Like alien soldiers, parasites can invade our cats bodies, camp out in their gastrointestinal system, and prepare for combat by incubating, gaining sustenance, and multiplying. If not treated, some parasites may seek out another battlefield by targeting you and your family. These parasites are divided into two categories – worms and one-celled protozoa. Infection by gastrointestinal parasites is one of the most common problems in cats. Roundworms and coccidia are very common, says Susan Wade, PhD, director of the parasitology section of the Diagnostic Laboratory at the Cornell University College of Veterinary Medicine.
How parasites affect the host cat depends on the cats overall health. Although infection by some parasites is benign, others can be life threatening. Hookworms, for example, migrate to the lungs and then the intestines where they develop into adult worms and ingest blood. Hookworms can cause severe anemia if enough of them inhabit the cats intestines, says Wade. A kitten may die from the blood loss.
Cats can become infected with roundworms by ingesting egg-contaminated stool or by eating infected mice or other rodents; kittens become infected by nursing from an infected mother cat. Tapeworm infections result from ingestion of fleas or rodents. Kittens usually contract hookworms through the milk of an infected mother or by larvae penetrating their skin. Some parasites pass from cat to cat in an unsanitary environment.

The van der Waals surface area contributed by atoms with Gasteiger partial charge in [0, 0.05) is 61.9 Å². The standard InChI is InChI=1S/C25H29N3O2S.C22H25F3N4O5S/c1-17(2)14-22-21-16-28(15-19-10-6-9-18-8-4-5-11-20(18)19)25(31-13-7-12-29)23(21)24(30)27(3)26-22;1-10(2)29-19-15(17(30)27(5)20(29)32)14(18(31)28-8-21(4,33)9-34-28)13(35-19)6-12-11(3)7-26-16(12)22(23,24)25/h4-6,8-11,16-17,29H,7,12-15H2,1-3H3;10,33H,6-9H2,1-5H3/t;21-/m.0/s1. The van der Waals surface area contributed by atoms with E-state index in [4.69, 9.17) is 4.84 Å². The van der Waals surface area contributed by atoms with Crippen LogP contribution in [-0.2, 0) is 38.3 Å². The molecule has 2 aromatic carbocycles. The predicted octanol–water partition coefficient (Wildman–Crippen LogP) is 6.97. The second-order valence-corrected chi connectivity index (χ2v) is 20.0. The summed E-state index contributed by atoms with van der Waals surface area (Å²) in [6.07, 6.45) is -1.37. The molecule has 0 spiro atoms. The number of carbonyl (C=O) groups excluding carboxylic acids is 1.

Although you may be able to see some types of gastrointestinal parasites such as roundworms or tapeworms when your cat vomits or passes stools, most of them are invisible to the naked eye. Veterinarians diagnose them by preparing a fecal sample for microscopic examination, says Wade, who received her PhD from Cornell University.
In some cases, no external signs of gastrointestinal parasites are present, but in others, specific warning signs develop. Diarrhea with or without blood or mucous in the stools may be a sign of parasite infection. Young cats may have pot bellies and bloating, and they may look scruffy, says Wade, particularly with roundworms.
Diagnosis and treatment
By examining your cats feces, your veterinarian is able to detect the presence of gastrointestinal parasites. Its really important to take a stool sample to your veterinarian each year, advises Wade, especially if you have multiple cats or cats that go outside.
Various medications are used to treat gastrointestinal parasites. Timely worming and flea control products help prevent the parasites from infecting your cat. Be sure to follow your veterinarians instructions carefully, especially if you are medicating a kitten. Following appropriate sanitation procedures, such as cleaning the litter box daily and regularly disinfecting it with household bleach, are the best ways to prevent the spread of intestinal parasites. In addition, wash your hands after scooping the litter box and cover your childrens sand box to prevent cats from using it as an outdoor litter area. The best control is to keep the environment clean, says Wade. And, if your cat stays inside, it wont contract most of these parasites in the first place.